Soon after Megan's online friendship bega
"I heard this god-awful scream. I ran upstairs into Megan's room, and she was hanging in her closet. I grabbed Megan in one arm. She had a belt around her neck, and it was really tight. I couldn't get it off, so I grabbed Megan and picked her up with one arm, and I grabbed the whole closet organizer with the other arm and ripped it all out of the wall to get her down. Tina called 911," Ron recounts.
"It's just the most horrible feeling that I've ever felt in my entire life," Tina adds.
About six weeks after Megan died, the Meier's received a devastating phone call from a neighbor. "She told us that she had information that [another] neighbor, Lori Drew, was responsible for creating this fake MySpace account. Megan had known her daughter since the fourth grade. They'd spend the night at each other's house," Tina reveals. "Lori Drew and her daughter, they created this MySpace account as a joke. They wanted to find out what Megan was saying about their daughter. Lori Drew confessed in the police report that that's why she created this 'Josh Evans' account."
"We were connected with the FBI. Through the investigation, we found out, later in the spring of 2007, that there just was not a law that they could fit it in to. It is cyber bullying to the 10th degree," Tina insists. She doesn't want her daughter's death to be in vain. "The fight to me now is to fight for justice, for the laws to change. This is not just things that you see on TV. Megan was a real person, a real girl with real dreams."
"I can't make it right. I can't bring her back, no matter what I do," Tina agrees. "The only thing that we can do from this is to try to change the laws and to try to get the word out to children and to parents."
Tina explains how Megan became susceptible to the cyber hoax. "Megan had a horrible seventh grade year. She was in public school from elementary all the way up to seventh grade. And seventh grade was just horrible. She had been bullied. It was about her weight," she reveals.
"When she was on the Internet talking to this â€˜person,' tell me about the bullying online, and how did you find out about it," Dr. Phil prompts.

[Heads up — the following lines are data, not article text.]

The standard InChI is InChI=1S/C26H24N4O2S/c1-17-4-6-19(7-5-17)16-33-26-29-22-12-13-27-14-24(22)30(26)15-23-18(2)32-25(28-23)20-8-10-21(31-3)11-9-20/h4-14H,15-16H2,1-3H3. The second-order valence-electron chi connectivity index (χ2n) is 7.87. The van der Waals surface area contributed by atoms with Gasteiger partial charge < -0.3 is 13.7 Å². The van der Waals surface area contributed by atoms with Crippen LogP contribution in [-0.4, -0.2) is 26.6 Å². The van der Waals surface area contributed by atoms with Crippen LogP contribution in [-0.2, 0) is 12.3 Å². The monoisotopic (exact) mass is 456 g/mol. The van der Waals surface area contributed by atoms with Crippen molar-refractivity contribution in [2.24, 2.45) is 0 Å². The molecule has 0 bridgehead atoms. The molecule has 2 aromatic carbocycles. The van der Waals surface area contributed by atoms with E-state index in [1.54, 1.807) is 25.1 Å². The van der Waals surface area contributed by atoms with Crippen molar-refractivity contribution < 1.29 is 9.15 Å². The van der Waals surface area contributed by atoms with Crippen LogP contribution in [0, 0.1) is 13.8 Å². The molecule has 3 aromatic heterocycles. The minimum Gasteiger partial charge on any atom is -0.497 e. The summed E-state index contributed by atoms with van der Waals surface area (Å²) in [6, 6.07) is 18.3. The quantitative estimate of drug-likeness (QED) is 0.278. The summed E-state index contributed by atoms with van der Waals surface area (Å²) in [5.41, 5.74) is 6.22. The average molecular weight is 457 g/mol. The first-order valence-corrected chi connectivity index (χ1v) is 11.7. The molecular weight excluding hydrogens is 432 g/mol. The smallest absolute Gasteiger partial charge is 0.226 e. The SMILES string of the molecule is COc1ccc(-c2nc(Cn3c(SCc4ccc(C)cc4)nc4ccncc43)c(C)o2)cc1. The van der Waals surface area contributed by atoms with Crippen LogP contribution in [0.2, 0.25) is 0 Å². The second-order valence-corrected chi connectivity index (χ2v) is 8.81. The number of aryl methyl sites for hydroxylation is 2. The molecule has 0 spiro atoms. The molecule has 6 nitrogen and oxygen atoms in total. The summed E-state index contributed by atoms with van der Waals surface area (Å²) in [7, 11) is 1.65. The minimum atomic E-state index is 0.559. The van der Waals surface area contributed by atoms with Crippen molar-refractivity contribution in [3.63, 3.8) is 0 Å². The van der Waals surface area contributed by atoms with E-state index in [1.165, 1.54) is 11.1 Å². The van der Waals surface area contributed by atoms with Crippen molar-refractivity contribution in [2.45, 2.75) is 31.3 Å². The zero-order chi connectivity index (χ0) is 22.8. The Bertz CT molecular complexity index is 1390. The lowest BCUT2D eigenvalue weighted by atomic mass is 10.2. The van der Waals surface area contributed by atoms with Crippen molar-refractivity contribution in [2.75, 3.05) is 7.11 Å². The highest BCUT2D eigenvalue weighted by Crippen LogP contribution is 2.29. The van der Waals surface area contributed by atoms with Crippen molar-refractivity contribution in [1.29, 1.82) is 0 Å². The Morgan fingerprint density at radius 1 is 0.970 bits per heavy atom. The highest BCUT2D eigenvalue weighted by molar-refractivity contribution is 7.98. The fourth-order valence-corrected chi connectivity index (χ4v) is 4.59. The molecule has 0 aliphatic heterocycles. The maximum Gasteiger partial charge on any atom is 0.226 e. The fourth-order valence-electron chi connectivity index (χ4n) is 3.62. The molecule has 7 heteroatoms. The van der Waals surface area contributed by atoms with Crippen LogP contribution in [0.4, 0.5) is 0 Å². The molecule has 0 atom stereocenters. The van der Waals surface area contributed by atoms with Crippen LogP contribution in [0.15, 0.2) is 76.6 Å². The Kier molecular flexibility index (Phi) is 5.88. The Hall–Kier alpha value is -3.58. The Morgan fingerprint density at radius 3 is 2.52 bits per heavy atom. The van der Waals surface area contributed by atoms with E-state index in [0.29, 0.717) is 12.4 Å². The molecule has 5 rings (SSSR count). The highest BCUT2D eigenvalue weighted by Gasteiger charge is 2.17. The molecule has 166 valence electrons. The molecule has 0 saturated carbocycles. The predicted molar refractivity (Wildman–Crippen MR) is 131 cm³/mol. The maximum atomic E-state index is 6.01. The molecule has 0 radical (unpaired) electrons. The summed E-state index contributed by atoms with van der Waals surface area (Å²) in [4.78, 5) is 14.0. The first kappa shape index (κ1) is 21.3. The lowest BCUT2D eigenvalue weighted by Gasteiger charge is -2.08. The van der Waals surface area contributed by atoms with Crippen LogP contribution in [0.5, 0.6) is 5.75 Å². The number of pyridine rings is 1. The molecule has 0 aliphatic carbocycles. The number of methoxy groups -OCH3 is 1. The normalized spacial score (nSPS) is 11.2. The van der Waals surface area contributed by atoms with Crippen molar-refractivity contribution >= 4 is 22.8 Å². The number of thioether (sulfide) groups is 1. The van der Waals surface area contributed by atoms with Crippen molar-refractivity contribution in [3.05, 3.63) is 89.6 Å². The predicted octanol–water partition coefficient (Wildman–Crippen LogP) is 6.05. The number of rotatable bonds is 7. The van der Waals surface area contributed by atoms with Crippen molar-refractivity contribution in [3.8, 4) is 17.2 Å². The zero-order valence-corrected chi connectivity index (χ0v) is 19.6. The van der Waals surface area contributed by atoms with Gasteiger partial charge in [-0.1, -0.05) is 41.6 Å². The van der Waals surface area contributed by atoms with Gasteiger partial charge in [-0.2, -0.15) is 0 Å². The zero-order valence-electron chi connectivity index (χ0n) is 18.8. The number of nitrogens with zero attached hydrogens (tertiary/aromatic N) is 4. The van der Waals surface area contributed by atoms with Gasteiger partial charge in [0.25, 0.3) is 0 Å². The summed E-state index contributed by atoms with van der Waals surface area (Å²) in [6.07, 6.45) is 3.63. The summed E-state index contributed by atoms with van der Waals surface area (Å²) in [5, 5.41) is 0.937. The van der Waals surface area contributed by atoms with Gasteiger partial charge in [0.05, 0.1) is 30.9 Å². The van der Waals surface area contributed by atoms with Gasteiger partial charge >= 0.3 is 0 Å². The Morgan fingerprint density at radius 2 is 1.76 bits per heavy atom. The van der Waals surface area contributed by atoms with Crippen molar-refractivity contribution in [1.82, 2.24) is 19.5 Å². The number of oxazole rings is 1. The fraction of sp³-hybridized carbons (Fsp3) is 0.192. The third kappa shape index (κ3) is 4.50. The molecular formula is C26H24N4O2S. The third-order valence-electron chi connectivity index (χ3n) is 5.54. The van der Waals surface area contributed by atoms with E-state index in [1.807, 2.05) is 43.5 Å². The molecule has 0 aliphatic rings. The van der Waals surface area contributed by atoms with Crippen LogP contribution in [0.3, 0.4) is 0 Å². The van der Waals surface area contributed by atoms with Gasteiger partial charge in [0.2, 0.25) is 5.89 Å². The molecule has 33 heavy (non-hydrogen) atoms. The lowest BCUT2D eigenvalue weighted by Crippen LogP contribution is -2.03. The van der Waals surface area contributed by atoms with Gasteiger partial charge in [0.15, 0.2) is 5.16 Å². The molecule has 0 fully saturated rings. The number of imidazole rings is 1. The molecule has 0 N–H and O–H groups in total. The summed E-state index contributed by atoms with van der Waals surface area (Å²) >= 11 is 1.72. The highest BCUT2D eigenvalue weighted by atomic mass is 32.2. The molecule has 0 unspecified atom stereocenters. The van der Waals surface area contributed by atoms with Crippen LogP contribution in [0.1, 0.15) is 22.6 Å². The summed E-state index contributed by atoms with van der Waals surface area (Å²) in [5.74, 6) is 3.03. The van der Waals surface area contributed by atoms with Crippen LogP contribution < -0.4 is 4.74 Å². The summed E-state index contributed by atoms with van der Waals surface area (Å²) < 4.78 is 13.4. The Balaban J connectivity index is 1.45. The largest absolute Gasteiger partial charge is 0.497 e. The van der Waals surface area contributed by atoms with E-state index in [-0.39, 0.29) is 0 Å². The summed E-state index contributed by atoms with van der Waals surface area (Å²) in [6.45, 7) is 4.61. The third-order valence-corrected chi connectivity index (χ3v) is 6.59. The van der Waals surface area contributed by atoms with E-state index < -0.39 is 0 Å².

"She started talking to the boy and for about four or five weeks, things were fine. He told her she had beautiful eyes, asked her how her day at school went," Tina shares.
"On the other end, we found out five weeks after Megan passed away, was a neighbor down the street " a mother " an 18-year-old employee of hers, and her 13-year-old daughter," Tina says.
"Pretending to be a boy to attract her into adding [him as a friend on MySpace]," Dr. Phil muses. "And then it turned ugly."
"First of all, we have a police report that Lori Drew gave the police officer on November 25, 2006," Tina explains. "That was a police officer that she contacted. She called him to the house and gave the statement."
Dr. Phil reads a portion of the statement Lori Drew gave the police officer. "'Drew said she, with the help of temporary employee named â€˜Ashley,' constructed a profile of a good-looking male on MySpace in order to find out what Megan was saying online about her daughter. Drew explained the communication between the fake male and Megan was aimed at gaining Megan's confidence and finding out what Megan felt about her daughter and other people. Drew stated she, her daughter, and Ashley all typed, read and monitored the communication between the fake male profile and Megan.' She seems to say " at least as reported in this police report, and we have the actual document " that she was involved, but she now has a statement saying she didn't create [the fake MySpace profile], and she didn't participate in it."
"How many people on death row do the same thing?" Lori asks wryly. "People can change things all the time. I could do the same thing."